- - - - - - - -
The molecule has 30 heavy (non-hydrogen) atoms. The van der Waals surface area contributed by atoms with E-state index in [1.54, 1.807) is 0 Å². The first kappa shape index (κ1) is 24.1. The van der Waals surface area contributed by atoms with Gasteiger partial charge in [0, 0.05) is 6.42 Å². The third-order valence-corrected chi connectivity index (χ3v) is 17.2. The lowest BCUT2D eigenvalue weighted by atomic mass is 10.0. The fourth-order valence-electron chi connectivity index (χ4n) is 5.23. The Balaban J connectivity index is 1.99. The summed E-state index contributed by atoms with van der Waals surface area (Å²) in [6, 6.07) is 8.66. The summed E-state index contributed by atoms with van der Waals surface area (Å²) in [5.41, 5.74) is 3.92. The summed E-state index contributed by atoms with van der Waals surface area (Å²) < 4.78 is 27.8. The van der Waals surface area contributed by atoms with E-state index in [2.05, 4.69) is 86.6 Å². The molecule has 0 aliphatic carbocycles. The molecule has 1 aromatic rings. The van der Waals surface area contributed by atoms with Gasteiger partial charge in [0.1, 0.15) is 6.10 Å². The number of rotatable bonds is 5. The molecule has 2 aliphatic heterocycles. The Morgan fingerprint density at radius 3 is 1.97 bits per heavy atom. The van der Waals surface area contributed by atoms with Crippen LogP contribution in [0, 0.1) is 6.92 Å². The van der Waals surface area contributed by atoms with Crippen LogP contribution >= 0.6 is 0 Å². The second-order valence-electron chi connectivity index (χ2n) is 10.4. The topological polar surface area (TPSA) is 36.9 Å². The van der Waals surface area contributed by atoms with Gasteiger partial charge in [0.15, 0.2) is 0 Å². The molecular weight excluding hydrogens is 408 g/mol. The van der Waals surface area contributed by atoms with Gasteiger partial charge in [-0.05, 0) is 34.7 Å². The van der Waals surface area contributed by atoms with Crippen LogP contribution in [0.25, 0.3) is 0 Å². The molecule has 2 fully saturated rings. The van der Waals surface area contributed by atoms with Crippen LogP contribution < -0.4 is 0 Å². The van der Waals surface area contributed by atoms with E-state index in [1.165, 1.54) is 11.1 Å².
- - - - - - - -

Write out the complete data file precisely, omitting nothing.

The molecule has 30 heavy (non-hydrogen) atoms. The van der Waals surface area contributed by atoms with E-state index in [1.54, 1.807) is 0 Å². The first kappa shape index (κ1) is 24.1. The van der Waals surface area contributed by atoms with Gasteiger partial charge in [0, 0.05) is 6.42 Å². The third-order valence-corrected chi connectivity index (χ3v) is 17.2. The lowest BCUT2D eigenvalue weighted by atomic mass is 10.0. The fourth-order valence-electron chi connectivity index (χ4n) is 5.23. The Balaban J connectivity index is 1.99. The summed E-state index contributed by atoms with van der Waals surface area (Å²) in [6, 6.07) is 8.66. The summed E-state index contributed by atoms with van der Waals surface area (Å²) in [5.41, 5.74) is 3.92. The summed E-state index contributed by atoms with van der Waals surface area (Å²) < 4.78 is 27.8. The van der Waals surface area contributed by atoms with E-state index in [2.05, 4.69) is 86.6 Å². The molecule has 0 aliphatic carbocycles. The molecule has 1 aromatic rings. The van der Waals surface area contributed by atoms with Gasteiger partial charge in [0.1, 0.15) is 6.10 Å². The number of rotatable bonds is 5. The molecule has 2 aliphatic heterocycles. The Morgan fingerprint density at radius 3 is 1.97 bits per heavy atom. The van der Waals surface area contributed by atoms with Crippen LogP contribution in [0, 0.1) is 6.92 Å². The van der Waals surface area contributed by atoms with Crippen LogP contribution >= 0.6 is 0 Å². The second-order valence-electron chi connectivity index (χ2n) is 10.4. The topological polar surface area (TPSA) is 36.9 Å². The van der Waals surface area contributed by atoms with Gasteiger partial charge in [0.15, 0.2) is 0 Å². The molecular weight excluding hydrogens is 408 g/mol. The van der Waals surface area contributed by atoms with Gasteiger partial charge in [-0.05, 0) is 34.7 Å². The van der Waals surface area contributed by atoms with Crippen LogP contribution in [0.25, 0.3) is 0 Å². The molecule has 2 fully saturated rings. The van der Waals surface area contributed by atoms with Crippen LogP contribution < -0.4 is 0 Å². The van der Waals surface area contributed by atoms with E-state index in [1.165, 1.54) is 11.1 Å².